SLR Camera & Accessories: My Recommendations
I'm often asked what kind of camera I recommend -- I guess because I'm always taking photos and I walk around with a big ol' honkin' huge camera, people think I have some authority and expertise.
Well, I don't know about all of that, but if you ask me what *I* think, as an amateur, hobbyist, not-for-hire, mom photographer - here's what I'll tell you:
Unfortunately, I don't have a recommendation for a point-and-shoot camera. I rarely use them, and when I do, they don't compare well to my SLR, so I just don't know much about the different point-and-shoot models and options, etc. Sorry!
I've always used Canon SLR cameras, so that's what I will recommend. That said, I'll bet the Nikon and other brands are fabulous too. I just haven't used them, so I couldn't say from experience.
My current camera is the Canon 40D. I love it. I use mostly manual settings on it because I don't always love the auto-setting results it gives me. So I've learned the manual settings and techniques while using this camera.
Most of what I do is trial and error, but I typically shoot on AV priority and change the aperture based on the lighting and number of subjects in the photo. Low number (2.0) for less light, less subjects, and a higher number (5.0) for more subjects.
I also adjust the ISO - using a low number (200ish) for lots of light situations and a higher number for low-light situations (up to 1600, which is grainy, but still helfpul especially when a flash won't reach your subject as in a really large room).
I bought the 40D almost 2 years ago (instead of another Rebel) because I wanted the high ISO ability - up to 1600 (great in low light) - a super-fast recovery speed, and wasn't as interested in the video features that are available on many digital SLRs now (though now I might be more swayed toward that option). Also, since I bought a refurbished model, it was in my price range. So far, I've been very pleased.
My old camera was the original Canon Rebel. They have released several newer models since mine was introduced, all of which are a great deal and a great camera, especially for someone just getting started with an SLR camera. When I had that camera, I almost always shot with automatic settings, but with no flash. I wasn't brave enough to try the manual stuff then! I would definitely recommend the EOS Rebel series though.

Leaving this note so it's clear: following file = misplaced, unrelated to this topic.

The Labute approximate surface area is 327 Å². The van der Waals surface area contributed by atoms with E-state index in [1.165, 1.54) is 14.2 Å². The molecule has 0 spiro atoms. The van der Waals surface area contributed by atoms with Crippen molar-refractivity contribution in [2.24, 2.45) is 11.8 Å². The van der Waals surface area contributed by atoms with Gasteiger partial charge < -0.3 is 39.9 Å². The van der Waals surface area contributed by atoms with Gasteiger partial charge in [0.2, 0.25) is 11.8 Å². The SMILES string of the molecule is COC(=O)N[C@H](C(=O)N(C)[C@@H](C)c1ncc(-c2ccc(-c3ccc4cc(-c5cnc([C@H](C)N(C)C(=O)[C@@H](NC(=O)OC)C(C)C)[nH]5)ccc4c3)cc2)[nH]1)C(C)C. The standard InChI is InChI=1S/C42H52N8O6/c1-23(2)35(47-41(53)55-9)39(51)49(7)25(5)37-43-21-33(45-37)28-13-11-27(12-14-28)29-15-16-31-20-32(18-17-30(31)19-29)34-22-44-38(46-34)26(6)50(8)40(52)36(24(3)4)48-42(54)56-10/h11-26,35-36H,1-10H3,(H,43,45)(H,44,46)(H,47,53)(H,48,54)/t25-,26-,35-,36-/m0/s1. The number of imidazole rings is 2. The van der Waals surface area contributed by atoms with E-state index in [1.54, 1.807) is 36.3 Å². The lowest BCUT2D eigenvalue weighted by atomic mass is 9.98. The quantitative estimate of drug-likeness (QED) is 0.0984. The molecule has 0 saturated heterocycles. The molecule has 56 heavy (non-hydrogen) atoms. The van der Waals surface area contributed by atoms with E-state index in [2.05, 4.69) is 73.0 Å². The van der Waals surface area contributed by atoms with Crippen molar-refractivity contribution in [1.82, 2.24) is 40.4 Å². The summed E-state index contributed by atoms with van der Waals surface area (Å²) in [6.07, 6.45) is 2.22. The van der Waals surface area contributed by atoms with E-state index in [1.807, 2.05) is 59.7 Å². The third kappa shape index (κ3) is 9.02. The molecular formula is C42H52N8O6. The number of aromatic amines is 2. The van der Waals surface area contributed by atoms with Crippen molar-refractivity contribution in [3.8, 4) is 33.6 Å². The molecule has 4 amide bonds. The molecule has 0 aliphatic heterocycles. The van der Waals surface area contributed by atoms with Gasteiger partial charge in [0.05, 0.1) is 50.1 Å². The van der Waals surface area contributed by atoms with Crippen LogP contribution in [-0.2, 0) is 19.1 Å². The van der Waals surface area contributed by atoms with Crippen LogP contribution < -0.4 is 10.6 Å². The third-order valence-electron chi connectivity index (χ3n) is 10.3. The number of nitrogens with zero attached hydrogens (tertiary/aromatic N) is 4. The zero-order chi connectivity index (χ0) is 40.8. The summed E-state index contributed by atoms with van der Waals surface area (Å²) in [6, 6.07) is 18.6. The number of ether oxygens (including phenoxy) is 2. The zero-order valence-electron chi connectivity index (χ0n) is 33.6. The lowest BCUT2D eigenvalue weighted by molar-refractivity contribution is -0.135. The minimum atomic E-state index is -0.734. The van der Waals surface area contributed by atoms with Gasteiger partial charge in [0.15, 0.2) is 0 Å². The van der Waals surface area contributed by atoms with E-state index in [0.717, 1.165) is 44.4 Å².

PS: Don't be lured by oodles of megapixels. They're nice, they're great, but you can get a great 8" x 10" or 11" x 14" print with a 6MP image. You don't *need* 14MP for every photo. Most of the time I shoot on 6MP. Thousands of 14MP image files will fill up your hard drive fast! I only use the 10MP setting (the highest on my camera) for special occasions or portraits that might be cropped or super-enlarged for printing.
Let's talk lenses. Lenses make ALL the difference in the final image. My Rebel came with a kit lens - the 18-55mm zoom lens. It's kind of "eh" if you ask me. But..it's the only lens I used for years, so I can't bad-talk it too much. And it's still my only wide-angle lens, so I do pull it out occasionally when I need a wider angle shot.
Eventually I bought a Canon 75-300mm zoom lens. I use it mostly for outdoor events when I'll be farther away from the action - the zoo, sporting events, beach, etc. It's a great lens, and takes fabulous shots, but it's heavy to carry around and my kids are usually too close to me to take photos of them with it. Someday it'll be great for sporting events. For now, I like to use it to get up close and personal to this beautiful beast (taken through glass at the zoo):
Then, I bought my favorite lens - the Canon 50mm fixed 1.8 lens. Some call it the "thrifty fifty" because it costs right around $100 and takes great portrait photos with low aperture (lots of great blur behind the subject of the photo). That also means it does well in low light situations without a flash, which is nice when you take pictures indoors, but don't like using an on camera flash (solution for that later). I highly recommend this lens for anyone with little kids. Even though it doesn't have any zoom, it's usually at just the right distance for great portraits of the little guys and girls. Occasionally I wish it was a wider angle (like when Paxton is crawling into my lap or running towards me while I try to take photos), but most of the time, this is the lens you'll see on my camera. In fact, I've bought it twice, because I dropped the first one and it broke. At only $100 it was worth immediately replacing.
Now...on my WISHLIST is the all-inclusive ultra zoom lens - theTameron AF 18-270mm. If I could sell my 75-300mm & 18-55mm to buy this lens, I would. But, I'd still be short about $500, so I better sell a few more signs first. :) It appears to be a great all-purpose lightweight lens that would be especially wonderful for traveling. I would LOVE to try it out one day.
Don't use the on-camera flash unless you have absolutely no choice. Blech. Those pictures usually look terrible - washed out, flat and boring.